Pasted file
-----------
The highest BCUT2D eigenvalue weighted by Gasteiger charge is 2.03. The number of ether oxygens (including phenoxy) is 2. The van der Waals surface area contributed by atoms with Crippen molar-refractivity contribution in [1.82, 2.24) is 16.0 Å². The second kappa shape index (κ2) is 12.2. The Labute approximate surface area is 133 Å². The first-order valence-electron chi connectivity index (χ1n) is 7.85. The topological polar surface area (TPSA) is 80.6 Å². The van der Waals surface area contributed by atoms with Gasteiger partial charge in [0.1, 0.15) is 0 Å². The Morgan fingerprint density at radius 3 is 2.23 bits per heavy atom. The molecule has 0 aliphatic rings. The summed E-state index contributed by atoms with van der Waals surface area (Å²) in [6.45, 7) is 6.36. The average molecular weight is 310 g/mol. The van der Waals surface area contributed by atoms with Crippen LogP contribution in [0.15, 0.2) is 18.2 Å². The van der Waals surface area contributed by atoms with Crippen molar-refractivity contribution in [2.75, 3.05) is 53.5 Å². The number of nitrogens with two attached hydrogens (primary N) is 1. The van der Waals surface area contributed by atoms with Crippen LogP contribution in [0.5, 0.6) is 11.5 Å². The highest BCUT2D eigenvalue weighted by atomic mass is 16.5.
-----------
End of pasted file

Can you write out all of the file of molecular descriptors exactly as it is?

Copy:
The highest BCUT2D eigenvalue weighted by Gasteiger charge is 2.03. The number of ether oxygens (including phenoxy) is 2. The van der Waals surface area contributed by atoms with Crippen molar-refractivity contribution in [1.82, 2.24) is 16.0 Å². The second kappa shape index (κ2) is 12.2. The Labute approximate surface area is 133 Å². The first-order valence-electron chi connectivity index (χ1n) is 7.85. The topological polar surface area (TPSA) is 80.6 Å². The van der Waals surface area contributed by atoms with Gasteiger partial charge in [0.1, 0.15) is 0 Å². The Morgan fingerprint density at radius 3 is 2.23 bits per heavy atom. The molecule has 0 aliphatic rings. The summed E-state index contributed by atoms with van der Waals surface area (Å²) in [6.45, 7) is 6.36. The average molecular weight is 310 g/mol. The van der Waals surface area contributed by atoms with Crippen LogP contribution in [0.15, 0.2) is 18.2 Å². The van der Waals surface area contributed by atoms with Crippen molar-refractivity contribution in [2.75, 3.05) is 53.5 Å². The number of nitrogens with two attached hydrogens (primary N) is 1. The van der Waals surface area contributed by atoms with Crippen LogP contribution in [0.5, 0.6) is 11.5 Å². The highest BCUT2D eigenvalue weighted by atomic mass is 16.5.